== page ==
Tesla's upcoming BMW 3-series rival, long thought to be badged the Model E, won't use that model name. That's because Ford also applied to trademark the name, and the two were involved in a legal dispute.
Ford eventually won, leaving Tesla with a new car which will now apparently be called Model III, and the Blue Oval with an interesting moniker that is in keeping with its Model A and T cars from its past. Perhaps it might introduce Model E itself on a future all-electric model.
The dispute raises the question of how much value we put into car names. Manufacturers run customers clinics and focus groups to determine the correct name for their latest product, and the name can make or break a model in the dealership.
It has to be easy to say (anyone else struggle with Pagani Huayra or Mazda Furai?), easy to remember and convey the image of the car.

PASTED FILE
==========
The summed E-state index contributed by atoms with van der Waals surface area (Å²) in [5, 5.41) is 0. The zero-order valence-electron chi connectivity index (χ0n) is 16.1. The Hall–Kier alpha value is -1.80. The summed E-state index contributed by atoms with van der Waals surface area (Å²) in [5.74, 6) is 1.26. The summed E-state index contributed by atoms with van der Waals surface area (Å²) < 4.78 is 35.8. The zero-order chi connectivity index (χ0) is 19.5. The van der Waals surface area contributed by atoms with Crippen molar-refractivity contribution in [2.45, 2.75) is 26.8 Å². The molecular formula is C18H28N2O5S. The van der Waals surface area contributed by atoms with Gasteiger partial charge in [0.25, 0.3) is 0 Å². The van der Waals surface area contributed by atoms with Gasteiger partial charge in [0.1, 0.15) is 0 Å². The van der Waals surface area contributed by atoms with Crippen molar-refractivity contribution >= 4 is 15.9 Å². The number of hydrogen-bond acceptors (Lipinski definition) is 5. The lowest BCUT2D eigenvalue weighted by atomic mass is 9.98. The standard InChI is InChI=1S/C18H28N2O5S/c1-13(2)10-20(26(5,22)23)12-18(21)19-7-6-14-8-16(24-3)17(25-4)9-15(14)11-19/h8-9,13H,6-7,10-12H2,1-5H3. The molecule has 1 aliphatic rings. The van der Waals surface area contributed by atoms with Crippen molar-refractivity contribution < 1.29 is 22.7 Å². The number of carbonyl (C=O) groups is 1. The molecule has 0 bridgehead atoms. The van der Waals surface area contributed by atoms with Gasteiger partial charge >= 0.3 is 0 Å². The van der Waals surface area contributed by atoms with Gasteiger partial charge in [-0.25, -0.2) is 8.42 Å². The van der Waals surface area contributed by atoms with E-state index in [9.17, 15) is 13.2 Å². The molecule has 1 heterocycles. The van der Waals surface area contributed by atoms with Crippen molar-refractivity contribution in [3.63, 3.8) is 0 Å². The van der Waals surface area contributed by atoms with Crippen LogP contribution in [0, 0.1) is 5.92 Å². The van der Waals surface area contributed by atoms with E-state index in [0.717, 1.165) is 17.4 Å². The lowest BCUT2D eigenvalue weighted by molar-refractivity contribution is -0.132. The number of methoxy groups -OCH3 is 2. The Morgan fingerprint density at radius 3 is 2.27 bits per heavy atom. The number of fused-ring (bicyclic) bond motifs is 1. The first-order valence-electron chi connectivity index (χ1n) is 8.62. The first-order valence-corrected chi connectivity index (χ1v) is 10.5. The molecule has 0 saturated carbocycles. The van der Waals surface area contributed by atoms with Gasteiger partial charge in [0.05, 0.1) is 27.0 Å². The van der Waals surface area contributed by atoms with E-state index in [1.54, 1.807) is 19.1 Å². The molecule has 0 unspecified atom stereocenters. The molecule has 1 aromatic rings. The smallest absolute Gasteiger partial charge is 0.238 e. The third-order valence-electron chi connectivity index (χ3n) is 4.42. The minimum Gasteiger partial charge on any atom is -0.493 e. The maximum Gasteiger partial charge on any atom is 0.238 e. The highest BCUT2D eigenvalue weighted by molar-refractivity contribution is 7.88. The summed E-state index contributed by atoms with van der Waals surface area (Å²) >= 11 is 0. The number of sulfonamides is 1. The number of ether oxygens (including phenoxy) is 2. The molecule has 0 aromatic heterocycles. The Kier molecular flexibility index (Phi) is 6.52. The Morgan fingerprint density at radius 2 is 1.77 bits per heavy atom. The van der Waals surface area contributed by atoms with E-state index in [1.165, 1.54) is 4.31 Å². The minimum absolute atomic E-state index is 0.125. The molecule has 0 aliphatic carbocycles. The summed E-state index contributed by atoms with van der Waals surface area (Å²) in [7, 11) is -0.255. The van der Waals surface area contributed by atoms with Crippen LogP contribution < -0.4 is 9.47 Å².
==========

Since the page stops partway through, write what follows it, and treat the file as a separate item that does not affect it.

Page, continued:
Some models do this very well. Who could think that the Land Rover Defender is anything other than an all-terrain SUV, or that the Mitsubishi Space Wagon isn't a spacious way to move the family?
The number of clashes between manufacturers seem to be on the rise. Remember in 2011 when Ferrari wanted to call its Formula 1 car the F150 to celebrate a century and a half of Italian unification? Ford – which uses F150 on its big trucks in the States – objected, forcing Maranello to think again.
MG and Mazda both have flagship saloons dubbed the 6. And going back a bit, the car we know and love as the Porsche 911 was originally to be called the 901 until Peugeot laid claim to any model name with an '0' in the middle.
Would it be better to class everything under one roof? That would mean rather than looking at a Fiesta, Corsa and Golf you could simply look at B-Segment by Ford, B-Segment by Vauxhall and B-Segment by Volkswagen.
What do you think would make the business of car naming easier?